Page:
In corporate finance, free cash flow (FCF) or free cash flow to firm (FCFF) is the amount by which a business’s operating cash flow exceeds its working capital needs and expenditures on fixed assets (known as capital expenditures). It is that portion of cash flow that can be extracted from a company and distributed to creditors and securities holders without causing issues in its operations.
Unlike earnings or net income, free cash flow is a measure of profitability that excludes the non-cash expenses of the income statement and includes spending on equipment and assets as well as changes in working capital from the balance sheet.
Free cash flow can be calculated in various ways, depending on audience and available data. A common measure is to take the earnings before interest and taxes, add depreciation and amortization, and then subtract taxes, changes in working capital and capital expenditure. Depending on the audience, a number of refinements and adjustments may also be made to try to eliminate distortions.
Free cash flow (FCF) is the cash flow available for the company to repay creditors or pay dividends and interest to investors. Some investors prefer to use FCF or FCF per share over earnings or earnings per share as a measure of profitability because these metrics remove non-cash items from the income statement. However, because FCF accounts for investments in property, plant, and equipment, it can be lumpy and uneven over time.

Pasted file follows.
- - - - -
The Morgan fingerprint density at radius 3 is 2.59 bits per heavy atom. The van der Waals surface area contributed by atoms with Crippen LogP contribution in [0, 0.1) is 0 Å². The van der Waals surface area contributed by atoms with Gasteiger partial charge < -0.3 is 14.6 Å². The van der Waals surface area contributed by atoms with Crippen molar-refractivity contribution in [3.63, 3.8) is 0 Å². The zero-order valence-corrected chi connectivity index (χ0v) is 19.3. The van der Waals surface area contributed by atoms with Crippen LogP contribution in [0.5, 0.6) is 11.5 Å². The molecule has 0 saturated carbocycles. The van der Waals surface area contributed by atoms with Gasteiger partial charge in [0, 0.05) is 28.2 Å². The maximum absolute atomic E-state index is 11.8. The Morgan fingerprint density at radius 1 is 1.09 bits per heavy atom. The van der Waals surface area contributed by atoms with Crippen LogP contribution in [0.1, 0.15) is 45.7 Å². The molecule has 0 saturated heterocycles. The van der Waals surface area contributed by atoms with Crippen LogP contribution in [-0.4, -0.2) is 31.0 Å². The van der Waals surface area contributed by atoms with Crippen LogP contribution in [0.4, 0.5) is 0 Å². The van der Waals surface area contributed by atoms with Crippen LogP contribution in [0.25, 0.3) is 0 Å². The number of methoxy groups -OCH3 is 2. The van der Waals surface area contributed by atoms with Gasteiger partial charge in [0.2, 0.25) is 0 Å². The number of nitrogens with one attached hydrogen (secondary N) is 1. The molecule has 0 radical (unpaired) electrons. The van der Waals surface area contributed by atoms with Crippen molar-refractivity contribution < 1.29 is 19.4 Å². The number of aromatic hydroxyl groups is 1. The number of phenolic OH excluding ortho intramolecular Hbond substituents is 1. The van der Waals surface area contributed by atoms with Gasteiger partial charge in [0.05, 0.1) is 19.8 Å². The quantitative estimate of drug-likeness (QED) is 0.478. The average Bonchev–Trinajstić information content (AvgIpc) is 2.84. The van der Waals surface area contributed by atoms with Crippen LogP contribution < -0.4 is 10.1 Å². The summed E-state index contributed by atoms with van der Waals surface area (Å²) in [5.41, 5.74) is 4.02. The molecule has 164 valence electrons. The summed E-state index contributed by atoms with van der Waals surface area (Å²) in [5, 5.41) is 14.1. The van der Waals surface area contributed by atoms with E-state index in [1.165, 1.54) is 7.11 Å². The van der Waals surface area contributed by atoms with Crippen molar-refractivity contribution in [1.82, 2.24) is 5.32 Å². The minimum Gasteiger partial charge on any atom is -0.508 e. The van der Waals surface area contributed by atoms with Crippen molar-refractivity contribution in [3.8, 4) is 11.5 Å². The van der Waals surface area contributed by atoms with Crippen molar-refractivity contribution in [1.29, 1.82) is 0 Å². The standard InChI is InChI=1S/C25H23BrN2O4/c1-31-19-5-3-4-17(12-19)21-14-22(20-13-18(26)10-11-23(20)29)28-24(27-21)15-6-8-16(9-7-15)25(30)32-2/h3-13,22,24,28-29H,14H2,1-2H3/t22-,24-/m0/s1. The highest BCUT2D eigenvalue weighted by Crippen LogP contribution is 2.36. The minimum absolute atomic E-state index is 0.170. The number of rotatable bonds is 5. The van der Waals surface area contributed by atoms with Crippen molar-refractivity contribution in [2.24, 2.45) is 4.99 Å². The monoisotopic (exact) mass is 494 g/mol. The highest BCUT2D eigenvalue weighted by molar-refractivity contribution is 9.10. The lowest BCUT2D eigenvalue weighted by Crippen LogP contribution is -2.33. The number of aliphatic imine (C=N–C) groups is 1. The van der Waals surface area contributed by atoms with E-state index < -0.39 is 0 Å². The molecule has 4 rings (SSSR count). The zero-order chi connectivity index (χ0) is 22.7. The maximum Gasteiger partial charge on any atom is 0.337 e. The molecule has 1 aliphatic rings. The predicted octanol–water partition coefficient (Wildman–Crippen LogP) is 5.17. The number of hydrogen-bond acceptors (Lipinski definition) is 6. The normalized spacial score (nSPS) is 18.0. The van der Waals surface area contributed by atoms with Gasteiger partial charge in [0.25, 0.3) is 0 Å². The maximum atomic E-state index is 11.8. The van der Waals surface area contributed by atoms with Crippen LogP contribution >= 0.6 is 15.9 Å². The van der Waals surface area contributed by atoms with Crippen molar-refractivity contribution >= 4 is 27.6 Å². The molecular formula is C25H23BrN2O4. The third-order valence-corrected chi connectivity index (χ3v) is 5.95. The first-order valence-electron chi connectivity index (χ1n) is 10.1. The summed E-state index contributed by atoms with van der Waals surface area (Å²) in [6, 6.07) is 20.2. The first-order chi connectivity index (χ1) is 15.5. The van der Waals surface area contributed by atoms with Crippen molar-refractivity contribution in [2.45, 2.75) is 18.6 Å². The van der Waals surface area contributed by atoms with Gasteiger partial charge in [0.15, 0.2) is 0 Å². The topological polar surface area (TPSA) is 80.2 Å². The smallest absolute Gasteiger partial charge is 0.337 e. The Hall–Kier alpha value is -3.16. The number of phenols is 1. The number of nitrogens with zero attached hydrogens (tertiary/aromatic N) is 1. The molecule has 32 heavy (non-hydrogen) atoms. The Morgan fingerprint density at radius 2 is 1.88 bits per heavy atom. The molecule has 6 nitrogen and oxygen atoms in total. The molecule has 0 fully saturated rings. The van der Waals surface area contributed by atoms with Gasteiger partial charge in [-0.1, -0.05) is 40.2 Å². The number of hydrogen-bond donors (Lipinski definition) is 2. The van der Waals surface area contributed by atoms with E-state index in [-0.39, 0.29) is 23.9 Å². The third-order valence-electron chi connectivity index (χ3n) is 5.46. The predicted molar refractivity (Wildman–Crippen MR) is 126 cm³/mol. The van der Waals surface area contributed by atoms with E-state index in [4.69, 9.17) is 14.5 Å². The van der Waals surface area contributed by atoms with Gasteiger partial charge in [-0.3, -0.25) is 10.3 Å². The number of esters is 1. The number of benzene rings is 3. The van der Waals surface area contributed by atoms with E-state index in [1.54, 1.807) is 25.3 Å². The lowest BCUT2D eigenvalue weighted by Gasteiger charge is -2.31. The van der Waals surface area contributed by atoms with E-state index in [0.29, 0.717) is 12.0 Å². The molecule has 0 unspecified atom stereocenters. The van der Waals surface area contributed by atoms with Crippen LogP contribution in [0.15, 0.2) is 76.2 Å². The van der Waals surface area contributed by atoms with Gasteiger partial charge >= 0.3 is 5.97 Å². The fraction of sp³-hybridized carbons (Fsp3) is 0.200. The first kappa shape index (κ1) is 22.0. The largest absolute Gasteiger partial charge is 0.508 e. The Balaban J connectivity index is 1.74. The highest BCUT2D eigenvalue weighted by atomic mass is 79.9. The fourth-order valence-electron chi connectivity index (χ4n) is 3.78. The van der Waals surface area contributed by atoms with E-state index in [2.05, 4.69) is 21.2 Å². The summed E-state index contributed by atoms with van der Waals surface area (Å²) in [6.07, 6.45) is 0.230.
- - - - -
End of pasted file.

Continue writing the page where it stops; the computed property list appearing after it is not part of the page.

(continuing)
Because FCF accounts for changes in working capital, it can provide important insights into the value of a company and the health of its fundamental trends.
FCF is also helpful as the starting place for potential shareholders or lenders to evaluate how likely the company will be able to pay their expected dividends or interest.
While FCF is a useful tool, it is not subject to the same financial disclosure requirements as other line items in the financial statements. This is unfortunate because if you adjust for the fact that capital expenditures (CapEx) can make the metric a little “lumpy,” FCF is a good double-check on a company’s reported profitability. Although the effort is worth it, not all investors have the background knowledge or are willing to dedicate the time to calculate the number manually.
Free cash flow is an important financial metric because it represents the actual amount of cash at a company’s disposal. A company with consistently low or negative FCF might be forced into costly rounds of fundraising in an effort to remain solvent. Similarly, if a company has enough FCF to maintain its current operations, but not enough FCF to invest in growing its business, that company might eventually fall behind its competitors. For yield-oriented investors, FCF is also important for understanding the sustainability of a company’s dividend payments, as well as the likelihood of a company raising its dividends in the future.
Formula: FCF = Cash from Operations – CapEx
Cash rules everything around me. C.R.E.A.M. get the money— dollar dollar bill, yo.